One of Iraq’s most powerful Shiite militia groups has been found to be responsible for a massacre in August that killed 32 Sunni civilians in a mosque shooting. A Human Rights Watch report released on Sunday detailed the testimony of the five witnesses. All of them identified the perpetrators of the massacre as the Iranian sponsored Asa’ib Ahl al-Haq militia.
This attack took place in Diyala, a governate to the north-east of Baghdad at the Musab Bin Omair mosque. A witness, who came in just after the massacre had taken place told Human Rights Watch “What I saw was indescribable, inhuman. Most of the people were injured, not dead, and were crying out for water and for help with their injuries. I saw a man whose left side of his head was completely blown off.”
Despite the fact that the shootings were broadcast over the mosque’s loudspeaker, which had been switched on for the service, no security forces responded to the attack. This was even though there was an army checkpoint only 200m away and a police checkpoint a mere 150m away.
Aymenn Jawad al-Tamimi, an expert of Islamist militia groups in Syria and Iraq, said that this tragedy was all too predictable. “Asa’ib Ahl al-Haq have long been committing sectarian abuses in Diyala” he said, adding “and in the present state of affairs are almost untouchable.”
They are backed by Iran and allied to other powerful Shiite militia factions that have grown ever stronger since the army melted in the face of the Islamic State’s advance earlier this year. A spokesman for Iraq’s Interior Ministry which officially has authority over the various militias said that the massacre of Sunni civilians was a reprisal for an IED that had gone off earlier in the day. He called the killings “a normal, spontaneous reaction of revenge.”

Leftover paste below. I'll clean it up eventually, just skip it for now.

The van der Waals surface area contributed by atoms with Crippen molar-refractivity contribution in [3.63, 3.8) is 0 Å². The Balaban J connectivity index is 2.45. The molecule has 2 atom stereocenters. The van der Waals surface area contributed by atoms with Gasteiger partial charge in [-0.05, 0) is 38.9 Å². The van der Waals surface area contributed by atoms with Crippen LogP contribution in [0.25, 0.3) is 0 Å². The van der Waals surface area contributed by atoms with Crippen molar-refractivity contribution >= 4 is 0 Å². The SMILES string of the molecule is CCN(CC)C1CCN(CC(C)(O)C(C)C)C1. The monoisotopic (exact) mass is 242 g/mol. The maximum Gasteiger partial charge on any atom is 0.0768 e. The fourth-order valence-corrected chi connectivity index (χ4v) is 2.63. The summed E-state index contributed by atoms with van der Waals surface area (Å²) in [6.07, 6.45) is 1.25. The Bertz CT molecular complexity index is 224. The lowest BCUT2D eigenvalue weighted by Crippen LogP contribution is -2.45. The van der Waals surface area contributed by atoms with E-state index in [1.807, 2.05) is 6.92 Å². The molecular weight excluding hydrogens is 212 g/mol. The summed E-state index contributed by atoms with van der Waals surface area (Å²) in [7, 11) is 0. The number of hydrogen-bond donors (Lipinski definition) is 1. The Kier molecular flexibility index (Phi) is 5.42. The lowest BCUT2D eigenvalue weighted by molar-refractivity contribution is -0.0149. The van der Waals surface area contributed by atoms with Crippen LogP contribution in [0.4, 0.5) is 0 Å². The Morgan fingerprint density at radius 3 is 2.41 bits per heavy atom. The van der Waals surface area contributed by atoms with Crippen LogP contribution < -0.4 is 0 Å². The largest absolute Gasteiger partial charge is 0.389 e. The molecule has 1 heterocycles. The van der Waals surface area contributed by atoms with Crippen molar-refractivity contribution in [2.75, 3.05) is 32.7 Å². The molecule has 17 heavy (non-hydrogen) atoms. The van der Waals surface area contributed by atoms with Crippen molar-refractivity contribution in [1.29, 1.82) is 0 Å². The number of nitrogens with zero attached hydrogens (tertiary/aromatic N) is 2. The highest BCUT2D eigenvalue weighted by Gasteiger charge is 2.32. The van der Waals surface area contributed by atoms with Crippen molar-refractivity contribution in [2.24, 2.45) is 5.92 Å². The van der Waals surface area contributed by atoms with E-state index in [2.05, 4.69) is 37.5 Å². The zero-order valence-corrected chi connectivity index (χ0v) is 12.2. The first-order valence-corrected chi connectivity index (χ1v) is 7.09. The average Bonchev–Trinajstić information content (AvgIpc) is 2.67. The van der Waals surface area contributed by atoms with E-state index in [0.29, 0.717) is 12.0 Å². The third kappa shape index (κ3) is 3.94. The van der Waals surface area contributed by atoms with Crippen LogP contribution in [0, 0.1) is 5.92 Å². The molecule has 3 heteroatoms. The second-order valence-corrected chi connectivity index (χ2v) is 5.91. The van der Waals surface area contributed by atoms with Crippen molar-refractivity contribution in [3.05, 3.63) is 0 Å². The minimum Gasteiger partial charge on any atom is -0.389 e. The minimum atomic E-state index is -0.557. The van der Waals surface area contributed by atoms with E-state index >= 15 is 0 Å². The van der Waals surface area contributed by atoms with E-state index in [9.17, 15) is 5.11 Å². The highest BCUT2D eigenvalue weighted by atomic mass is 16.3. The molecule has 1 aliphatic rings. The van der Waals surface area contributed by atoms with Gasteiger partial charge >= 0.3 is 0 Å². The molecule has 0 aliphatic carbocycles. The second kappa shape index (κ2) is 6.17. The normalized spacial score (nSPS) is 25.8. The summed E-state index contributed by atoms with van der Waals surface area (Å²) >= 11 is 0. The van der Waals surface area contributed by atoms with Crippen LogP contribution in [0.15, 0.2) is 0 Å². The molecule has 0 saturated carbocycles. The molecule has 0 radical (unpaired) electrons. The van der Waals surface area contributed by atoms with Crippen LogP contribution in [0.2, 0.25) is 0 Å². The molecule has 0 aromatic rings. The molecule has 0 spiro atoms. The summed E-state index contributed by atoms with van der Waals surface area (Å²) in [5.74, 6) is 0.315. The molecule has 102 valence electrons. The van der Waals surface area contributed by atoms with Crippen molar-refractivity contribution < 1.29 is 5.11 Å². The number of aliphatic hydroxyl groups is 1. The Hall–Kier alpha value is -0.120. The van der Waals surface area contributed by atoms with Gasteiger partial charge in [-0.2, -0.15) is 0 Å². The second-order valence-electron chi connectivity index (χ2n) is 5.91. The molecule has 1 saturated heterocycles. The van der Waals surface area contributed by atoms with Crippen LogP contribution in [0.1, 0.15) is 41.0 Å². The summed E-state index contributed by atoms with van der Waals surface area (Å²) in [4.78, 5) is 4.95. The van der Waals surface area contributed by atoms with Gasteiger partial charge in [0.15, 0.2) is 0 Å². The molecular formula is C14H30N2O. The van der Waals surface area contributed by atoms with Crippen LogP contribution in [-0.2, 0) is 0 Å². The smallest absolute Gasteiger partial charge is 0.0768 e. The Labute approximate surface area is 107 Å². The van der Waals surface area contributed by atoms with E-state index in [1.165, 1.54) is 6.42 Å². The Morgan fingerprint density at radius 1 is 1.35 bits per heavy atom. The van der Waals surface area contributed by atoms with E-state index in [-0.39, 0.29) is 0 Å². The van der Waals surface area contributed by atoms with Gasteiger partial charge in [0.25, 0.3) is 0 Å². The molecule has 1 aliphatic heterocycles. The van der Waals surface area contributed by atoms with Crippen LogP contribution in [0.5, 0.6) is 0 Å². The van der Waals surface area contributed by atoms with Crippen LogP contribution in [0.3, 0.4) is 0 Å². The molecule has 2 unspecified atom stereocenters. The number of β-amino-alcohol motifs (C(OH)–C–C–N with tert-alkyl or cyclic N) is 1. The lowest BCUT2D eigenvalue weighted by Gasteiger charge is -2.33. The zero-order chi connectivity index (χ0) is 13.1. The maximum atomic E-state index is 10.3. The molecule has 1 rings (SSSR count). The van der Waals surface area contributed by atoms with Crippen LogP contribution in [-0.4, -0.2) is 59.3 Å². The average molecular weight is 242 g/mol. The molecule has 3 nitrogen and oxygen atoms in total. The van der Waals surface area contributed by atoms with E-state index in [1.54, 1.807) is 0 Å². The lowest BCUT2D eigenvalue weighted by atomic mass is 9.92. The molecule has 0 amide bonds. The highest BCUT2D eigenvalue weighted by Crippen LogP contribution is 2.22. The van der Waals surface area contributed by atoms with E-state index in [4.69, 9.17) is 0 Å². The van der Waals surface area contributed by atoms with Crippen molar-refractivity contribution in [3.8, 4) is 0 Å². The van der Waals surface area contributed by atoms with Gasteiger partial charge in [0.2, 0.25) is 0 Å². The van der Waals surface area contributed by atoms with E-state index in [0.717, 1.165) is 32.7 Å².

This is by no means an isolated incident. An Amnesty International report released in October detailed a litany of atrocties of Shiite militants across Iraq. In the northern Salehuddin province, south of Kurdish controlled areas, village after village has been destroyed;looted and burned by Shiite militias. Groups such as the Saraya al-Khorasani Brigade came into the region after recapturing it from the Islamic State. They seem to have embarked on a campaign to rid the area of all Sunnis, accusing them of being sympathetic to the Islamic State. Tirana Hassan from Foreign Policy reported that in the village of Yengija “The destruction was overwhelming. The only houses that remained standing shared one common feature — blackened exterior windows showing where the militia had set fire to them in their efforts to destroy whatever they could not loot.”
Dozens of villages in the surrounding area were razed to the ground in this way. Their inhabitants were driven out or worse. There are no signs that the violence is slowing or that the Iraqi government is taking action to reign in the excesses of its Shiite militia groups.